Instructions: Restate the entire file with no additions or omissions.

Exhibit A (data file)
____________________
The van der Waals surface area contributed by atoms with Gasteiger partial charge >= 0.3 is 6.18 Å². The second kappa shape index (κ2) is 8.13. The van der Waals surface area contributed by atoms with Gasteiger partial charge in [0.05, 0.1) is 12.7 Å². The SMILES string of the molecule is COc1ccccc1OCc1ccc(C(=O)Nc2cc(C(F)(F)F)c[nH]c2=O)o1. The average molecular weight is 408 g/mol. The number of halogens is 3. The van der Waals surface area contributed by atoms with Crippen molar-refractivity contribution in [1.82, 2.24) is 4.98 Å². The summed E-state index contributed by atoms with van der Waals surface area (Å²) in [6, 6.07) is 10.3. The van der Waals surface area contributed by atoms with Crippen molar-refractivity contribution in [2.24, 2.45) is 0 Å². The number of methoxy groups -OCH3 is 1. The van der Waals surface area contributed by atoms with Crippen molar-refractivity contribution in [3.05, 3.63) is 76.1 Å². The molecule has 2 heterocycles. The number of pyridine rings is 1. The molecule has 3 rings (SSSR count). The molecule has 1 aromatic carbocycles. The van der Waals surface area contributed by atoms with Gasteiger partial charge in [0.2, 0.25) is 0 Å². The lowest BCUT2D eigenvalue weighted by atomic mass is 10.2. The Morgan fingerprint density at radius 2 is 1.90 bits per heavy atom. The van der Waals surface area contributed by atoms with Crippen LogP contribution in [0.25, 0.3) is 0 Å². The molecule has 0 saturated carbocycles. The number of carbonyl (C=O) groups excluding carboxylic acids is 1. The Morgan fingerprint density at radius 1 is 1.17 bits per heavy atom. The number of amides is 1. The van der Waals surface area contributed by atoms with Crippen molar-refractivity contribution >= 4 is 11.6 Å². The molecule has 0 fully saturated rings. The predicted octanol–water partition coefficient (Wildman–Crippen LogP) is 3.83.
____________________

The van der Waals surface area contributed by atoms with Gasteiger partial charge >= 0.3 is 6.18 Å². The second kappa shape index (κ2) is 8.13. The van der Waals surface area contributed by atoms with Gasteiger partial charge in [0.05, 0.1) is 12.7 Å². The SMILES string of the molecule is COc1ccccc1OCc1ccc(C(=O)Nc2cc(C(F)(F)F)c[nH]c2=O)o1. The average molecular weight is 408 g/mol. The number of halogens is 3. The van der Waals surface area contributed by atoms with Crippen molar-refractivity contribution in [1.82, 2.24) is 4.98 Å². The summed E-state index contributed by atoms with van der Waals surface area (Å²) in [6, 6.07) is 10.3. The van der Waals surface area contributed by atoms with Crippen molar-refractivity contribution in [2.24, 2.45) is 0 Å². The number of methoxy groups -OCH3 is 1. The van der Waals surface area contributed by atoms with Crippen molar-refractivity contribution in [3.05, 3.63) is 76.1 Å². The molecule has 2 heterocycles. The number of pyridine rings is 1. The molecule has 3 rings (SSSR count). The molecule has 1 aromatic carbocycles. The van der Waals surface area contributed by atoms with Gasteiger partial charge in [0.2, 0.25) is 0 Å². The lowest BCUT2D eigenvalue weighted by atomic mass is 10.2. The Morgan fingerprint density at radius 2 is 1.90 bits per heavy atom. The van der Waals surface area contributed by atoms with Crippen LogP contribution in [0.25, 0.3) is 0 Å². The molecule has 0 saturated carbocycles. The number of carbonyl (C=O) groups excluding carboxylic acids is 1. The Morgan fingerprint density at radius 1 is 1.17 bits per heavy atom. The number of amides is 1. The van der Waals surface area contributed by atoms with Crippen molar-refractivity contribution >= 4 is 11.6 Å². The molecule has 0 fully saturated rings. The predicted octanol–water partition coefficient (Wildman–Crippen LogP) is 3.83.